France Just Suffered a SolarWinds-Style Cyberattack

France Just Suffered a SolarWinds-Style Cyberattack
Photo: PHILIPPE LOPEZ/AFP, Getty Images

As the U.S. continues to chart the damage from the sweeping “SolarWinds” hack that targeted government and industry alike, France has announced that it too has suffered a large supply chain cyberattack. The news comes via a recently released technical report published by the Agence Nationale de la sécurité des systèmes d’information — or simply ANSSI — the French government’s chief cybersecurity agency. Like the U.S., French authorities have implied that Russia is probably involved.

According to ANSSI, a sophisticated hacker group has successfully penetrated the Centreon Systems products, a French IT firm specializing in network and system monitoring that is used by many French government agencies, as well as some of the nation’s biggest companies (Air France, among others). Centreon’s client page shows that it partners with the French Department of Justice, Ecole Polytechnique, and regional public agencies, as well as some of the nation’s largest agri-food production firms.

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While ANSSI did not officially attribute the hack to any organisation, the agency says the techniques used bear similarities to those of the Russian military hacker group “Sandworm” (also known as Unit 74455). The intrusion campaign, which dates back at least to 2017, allowed the hackers to breach the systems of a number of French organisations, though ANSSI has declined to name the victims or say how many were affected.

While it is unclear from the report just how the hackers initially compromised Centreon, the report shows that, once inside, they used webshells to further their intrusion campaigns. Webshells are malicious scripts that allow a bad actor to remotely hijack a website or system and control it.

Screenshot: Lucas Ropek: ANSSI report Screenshot: Lucas Ropek: ANSSI report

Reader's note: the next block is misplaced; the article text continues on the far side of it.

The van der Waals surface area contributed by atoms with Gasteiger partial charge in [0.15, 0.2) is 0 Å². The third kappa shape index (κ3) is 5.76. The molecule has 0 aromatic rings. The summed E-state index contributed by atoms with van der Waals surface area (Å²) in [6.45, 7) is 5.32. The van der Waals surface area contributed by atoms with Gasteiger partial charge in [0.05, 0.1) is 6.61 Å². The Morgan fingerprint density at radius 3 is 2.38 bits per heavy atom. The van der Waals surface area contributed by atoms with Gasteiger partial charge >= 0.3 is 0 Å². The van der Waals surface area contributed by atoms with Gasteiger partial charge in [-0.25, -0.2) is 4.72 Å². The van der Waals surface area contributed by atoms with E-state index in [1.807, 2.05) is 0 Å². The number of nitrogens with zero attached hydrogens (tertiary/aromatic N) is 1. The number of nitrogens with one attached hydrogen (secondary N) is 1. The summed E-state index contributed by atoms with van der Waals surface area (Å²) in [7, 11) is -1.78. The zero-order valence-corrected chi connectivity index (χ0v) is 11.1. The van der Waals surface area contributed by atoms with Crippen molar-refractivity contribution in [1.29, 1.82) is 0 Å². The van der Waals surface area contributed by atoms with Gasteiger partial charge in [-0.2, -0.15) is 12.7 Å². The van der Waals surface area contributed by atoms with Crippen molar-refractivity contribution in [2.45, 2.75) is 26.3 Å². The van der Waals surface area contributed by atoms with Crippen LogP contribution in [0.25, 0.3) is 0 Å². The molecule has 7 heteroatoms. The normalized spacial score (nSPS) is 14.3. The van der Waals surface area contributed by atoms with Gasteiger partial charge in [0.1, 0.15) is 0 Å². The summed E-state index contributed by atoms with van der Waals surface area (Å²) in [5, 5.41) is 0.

In Centreon’s case, the hackers used two different scripts, P.A.S. and Exaramel. Both acted as back doors that could allow the hacker to gain control of a website or system and control it remotely: “On compromised systems, ANSSI discovered the presence of a backdoor in the form of a webshell dropped on several Centreon servers exposed to the internet,” the agency wrote. When used together, the scripts allowed a hacker total control over a compromised system.

The report also notes that the Examarel backdoor is identical to the one used in a different Sandworm campaign, and which had been previously identified by the French security firm ESET:

[ESET] noted the similarities between this backdoor and Industroyer that was used by the intrusion set TeleBots, also known as Sandworm [7]. Even if this tool can be easily reused, the Command and Control infrastructure was known by ANSSI to be controlled by the intrusion set. Generally speaking, the intrusion set Sandworm is known to lead consequent intrusion campaigns before focusing on specific targets that fits its strategic interests within the victims pool. The campaign observed by ANSSI fits this behaviour.

Sandworm has gained notoriety over the years both for its criminal activity and its political meddling. Last October, half a dozen Russian intelligence officers were indicted by the U.S. Department of Justice for their role in the hacker group’s crimes, including attempted interference in the 2017 French elections, “nearly one billion USD in losses” from ransomware attacks on American businesses, and attempts to hack the 2018 Olympics hosted in Pyeongchang.

While the scope and purpose of the “Centreon” campaign aren’t made clear in the ANSSI report, the parallels between it and the SolarWinds supply chain hack in the U.S. are clear. The bottom line? Third-party vendors pose immense security risks to large bureaucracies and corporate bodies. The question of how to effectively patch that institutional vulnerability, meanwhile, is yet to be satisfactorily answered.